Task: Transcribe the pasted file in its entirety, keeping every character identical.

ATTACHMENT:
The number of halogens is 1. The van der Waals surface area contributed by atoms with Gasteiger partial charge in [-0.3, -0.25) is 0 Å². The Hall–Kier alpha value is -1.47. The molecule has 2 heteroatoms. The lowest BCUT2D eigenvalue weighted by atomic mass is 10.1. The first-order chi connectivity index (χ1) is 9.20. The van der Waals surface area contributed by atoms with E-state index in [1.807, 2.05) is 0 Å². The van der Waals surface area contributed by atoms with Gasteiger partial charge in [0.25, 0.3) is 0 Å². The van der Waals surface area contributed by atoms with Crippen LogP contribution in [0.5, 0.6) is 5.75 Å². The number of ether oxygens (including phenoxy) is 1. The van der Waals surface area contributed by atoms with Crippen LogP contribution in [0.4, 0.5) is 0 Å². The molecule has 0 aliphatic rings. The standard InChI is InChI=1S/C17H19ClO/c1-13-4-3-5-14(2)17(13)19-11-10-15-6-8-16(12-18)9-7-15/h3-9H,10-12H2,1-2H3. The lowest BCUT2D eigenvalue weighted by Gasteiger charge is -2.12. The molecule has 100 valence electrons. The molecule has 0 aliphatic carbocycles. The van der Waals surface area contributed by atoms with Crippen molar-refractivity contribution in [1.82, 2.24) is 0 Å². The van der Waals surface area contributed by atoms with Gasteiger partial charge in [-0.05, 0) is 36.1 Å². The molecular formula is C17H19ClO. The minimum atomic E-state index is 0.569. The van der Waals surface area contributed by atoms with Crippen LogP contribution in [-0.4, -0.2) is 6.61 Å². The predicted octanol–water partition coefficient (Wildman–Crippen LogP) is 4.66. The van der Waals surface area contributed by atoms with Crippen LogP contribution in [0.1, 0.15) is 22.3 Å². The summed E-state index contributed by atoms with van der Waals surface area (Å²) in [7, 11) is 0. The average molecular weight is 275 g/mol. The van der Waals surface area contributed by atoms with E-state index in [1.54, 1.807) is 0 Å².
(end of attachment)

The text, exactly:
The number of halogens is 1. The van der Waals surface area contributed by atoms with Gasteiger partial charge in [-0.3, -0.25) is 0 Å². The Hall–Kier alpha value is -1.47. The molecule has 2 heteroatoms. The lowest BCUT2D eigenvalue weighted by atomic mass is 10.1. The first-order chi connectivity index (χ1) is 9.20. The van der Waals surface area contributed by atoms with E-state index in [1.807, 2.05) is 0 Å². The van der Waals surface area contributed by atoms with Gasteiger partial charge in [0.25, 0.3) is 0 Å². The van der Waals surface area contributed by atoms with Crippen LogP contribution in [0.5, 0.6) is 5.75 Å². The number of ether oxygens (including phenoxy) is 1. The van der Waals surface area contributed by atoms with Crippen LogP contribution in [0.4, 0.5) is 0 Å². The molecule has 0 aliphatic rings. The standard InChI is InChI=1S/C17H19ClO/c1-13-4-3-5-14(2)17(13)19-11-10-15-6-8-16(12-18)9-7-15/h3-9H,10-12H2,1-2H3. The lowest BCUT2D eigenvalue weighted by Gasteiger charge is -2.12. The molecule has 100 valence electrons. The molecule has 0 aliphatic carbocycles. The van der Waals surface area contributed by atoms with Crippen molar-refractivity contribution in [1.82, 2.24) is 0 Å². The van der Waals surface area contributed by atoms with Gasteiger partial charge in [-0.05, 0) is 36.1 Å². The molecular formula is C17H19ClO. The minimum atomic E-state index is 0.569. The van der Waals surface area contributed by atoms with Crippen LogP contribution in [-0.4, -0.2) is 6.61 Å². The predicted octanol–water partition coefficient (Wildman–Crippen LogP) is 4.66. The van der Waals surface area contributed by atoms with Crippen LogP contribution in [0.1, 0.15) is 22.3 Å². The summed E-state index contributed by atoms with van der Waals surface area (Å²) in [7, 11) is 0. The average molecular weight is 275 g/mol. The van der Waals surface area contributed by atoms with E-state index in [1.54, 1.807) is 0 Å².